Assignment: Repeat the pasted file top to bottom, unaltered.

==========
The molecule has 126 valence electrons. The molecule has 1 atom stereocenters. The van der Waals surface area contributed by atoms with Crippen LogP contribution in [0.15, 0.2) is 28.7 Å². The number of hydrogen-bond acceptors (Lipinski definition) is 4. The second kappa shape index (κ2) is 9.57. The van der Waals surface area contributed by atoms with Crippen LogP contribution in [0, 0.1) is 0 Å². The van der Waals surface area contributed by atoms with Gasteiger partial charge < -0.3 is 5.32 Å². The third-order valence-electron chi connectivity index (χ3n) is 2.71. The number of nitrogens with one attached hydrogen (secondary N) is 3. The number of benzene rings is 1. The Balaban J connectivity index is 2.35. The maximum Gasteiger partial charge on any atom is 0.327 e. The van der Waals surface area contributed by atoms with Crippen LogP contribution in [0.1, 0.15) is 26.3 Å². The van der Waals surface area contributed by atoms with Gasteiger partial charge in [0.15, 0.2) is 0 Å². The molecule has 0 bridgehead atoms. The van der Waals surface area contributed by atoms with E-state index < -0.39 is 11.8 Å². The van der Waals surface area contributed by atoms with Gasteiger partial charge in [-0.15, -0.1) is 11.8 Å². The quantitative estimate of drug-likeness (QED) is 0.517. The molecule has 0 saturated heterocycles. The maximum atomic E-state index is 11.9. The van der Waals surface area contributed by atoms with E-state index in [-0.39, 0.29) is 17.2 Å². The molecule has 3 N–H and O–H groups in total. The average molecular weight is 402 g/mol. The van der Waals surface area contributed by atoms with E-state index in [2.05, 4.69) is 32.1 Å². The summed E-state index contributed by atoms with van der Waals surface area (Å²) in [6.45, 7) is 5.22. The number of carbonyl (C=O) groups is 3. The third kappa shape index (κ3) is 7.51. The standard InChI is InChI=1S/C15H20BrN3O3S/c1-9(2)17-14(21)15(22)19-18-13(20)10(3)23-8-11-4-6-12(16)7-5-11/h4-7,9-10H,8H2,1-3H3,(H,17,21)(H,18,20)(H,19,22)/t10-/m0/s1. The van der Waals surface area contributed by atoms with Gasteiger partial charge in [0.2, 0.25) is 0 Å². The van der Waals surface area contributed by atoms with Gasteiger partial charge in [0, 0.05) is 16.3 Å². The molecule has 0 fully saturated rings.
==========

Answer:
The molecule has 126 valence electrons. The molecule has 1 atom stereocenters. The van der Waals surface area contributed by atoms with Crippen LogP contribution in [0.15, 0.2) is 28.7 Å². The number of hydrogen-bond acceptors (Lipinski definition) is 4. The second kappa shape index (κ2) is 9.57. The van der Waals surface area contributed by atoms with Crippen LogP contribution in [0, 0.1) is 0 Å². The van der Waals surface area contributed by atoms with Gasteiger partial charge < -0.3 is 5.32 Å². The third-order valence-electron chi connectivity index (χ3n) is 2.71. The number of nitrogens with one attached hydrogen (secondary N) is 3. The number of benzene rings is 1. The Balaban J connectivity index is 2.35. The maximum Gasteiger partial charge on any atom is 0.327 e. The van der Waals surface area contributed by atoms with Crippen LogP contribution in [0.1, 0.15) is 26.3 Å². The van der Waals surface area contributed by atoms with Gasteiger partial charge in [0.15, 0.2) is 0 Å². The molecule has 0 bridgehead atoms. The van der Waals surface area contributed by atoms with E-state index < -0.39 is 11.8 Å². The van der Waals surface area contributed by atoms with Gasteiger partial charge in [-0.15, -0.1) is 11.8 Å². The quantitative estimate of drug-likeness (QED) is 0.517. The molecule has 0 saturated heterocycles. The maximum atomic E-state index is 11.9. The van der Waals surface area contributed by atoms with E-state index in [-0.39, 0.29) is 17.2 Å². The molecule has 3 N–H and O–H groups in total. The average molecular weight is 402 g/mol. The van der Waals surface area contributed by atoms with E-state index in [2.05, 4.69) is 32.1 Å². The summed E-state index contributed by atoms with van der Waals surface area (Å²) in [6.45, 7) is 5.22. The number of carbonyl (C=O) groups is 3. The third kappa shape index (κ3) is 7.51. The standard InChI is InChI=1S/C15H20BrN3O3S/c1-9(2)17-14(21)15(22)19-18-13(20)10(3)23-8-11-4-6-12(16)7-5-11/h4-7,9-10H,8H2,1-3H3,(H,17,21)(H,18,20)(H,19,22)/t10-/m0/s1. The van der Waals surface area contributed by atoms with Gasteiger partial charge in [0.2, 0.25) is 0 Å². The van der Waals surface area contributed by atoms with Gasteiger partial charge in [0, 0.05) is 16.3 Å². The molecule has 0 fully saturated rings.